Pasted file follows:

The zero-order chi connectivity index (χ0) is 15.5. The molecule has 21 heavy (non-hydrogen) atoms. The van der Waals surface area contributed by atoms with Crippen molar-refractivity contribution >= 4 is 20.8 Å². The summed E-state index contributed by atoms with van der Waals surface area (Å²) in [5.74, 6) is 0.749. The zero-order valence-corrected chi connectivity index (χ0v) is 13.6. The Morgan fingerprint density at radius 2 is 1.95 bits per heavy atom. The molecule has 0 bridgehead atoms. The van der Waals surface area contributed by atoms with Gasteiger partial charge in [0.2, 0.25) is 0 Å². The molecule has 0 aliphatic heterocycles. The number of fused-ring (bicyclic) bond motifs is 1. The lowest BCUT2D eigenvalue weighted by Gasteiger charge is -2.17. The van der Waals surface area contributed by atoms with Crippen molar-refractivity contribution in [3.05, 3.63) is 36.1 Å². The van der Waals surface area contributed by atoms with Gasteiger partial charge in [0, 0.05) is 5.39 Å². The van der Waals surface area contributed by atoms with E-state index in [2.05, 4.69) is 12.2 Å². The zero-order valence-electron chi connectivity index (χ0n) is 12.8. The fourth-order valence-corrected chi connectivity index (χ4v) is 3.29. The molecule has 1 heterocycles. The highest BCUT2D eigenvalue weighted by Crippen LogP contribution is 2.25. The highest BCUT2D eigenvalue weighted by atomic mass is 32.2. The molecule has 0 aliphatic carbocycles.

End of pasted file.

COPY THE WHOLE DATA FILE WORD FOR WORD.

The zero-order chi connectivity index (χ0) is 15.5. The molecule has 21 heavy (non-hydrogen) atoms. The van der Waals surface area contributed by atoms with Crippen molar-refractivity contribution >= 4 is 20.8 Å². The summed E-state index contributed by atoms with van der Waals surface area (Å²) in [5.74, 6) is 0.749. The zero-order valence-corrected chi connectivity index (χ0v) is 13.6. The Morgan fingerprint density at radius 2 is 1.95 bits per heavy atom. The molecule has 0 bridgehead atoms. The van der Waals surface area contributed by atoms with Gasteiger partial charge in [0.2, 0.25) is 0 Å². The molecule has 0 aliphatic heterocycles. The number of fused-ring (bicyclic) bond motifs is 1. The lowest BCUT2D eigenvalue weighted by Gasteiger charge is -2.17. The van der Waals surface area contributed by atoms with Crippen molar-refractivity contribution in [3.05, 3.63) is 36.1 Å². The van der Waals surface area contributed by atoms with Gasteiger partial charge in [0, 0.05) is 5.39 Å². The van der Waals surface area contributed by atoms with E-state index in [2.05, 4.69) is 12.2 Å². The zero-order valence-electron chi connectivity index (χ0n) is 12.8. The fourth-order valence-corrected chi connectivity index (χ4v) is 3.29. The molecule has 1 heterocycles. The highest BCUT2D eigenvalue weighted by Crippen LogP contribution is 2.25. The highest BCUT2D eigenvalue weighted by atomic mass is 32.2. The molecule has 0 aliphatic carbocycles.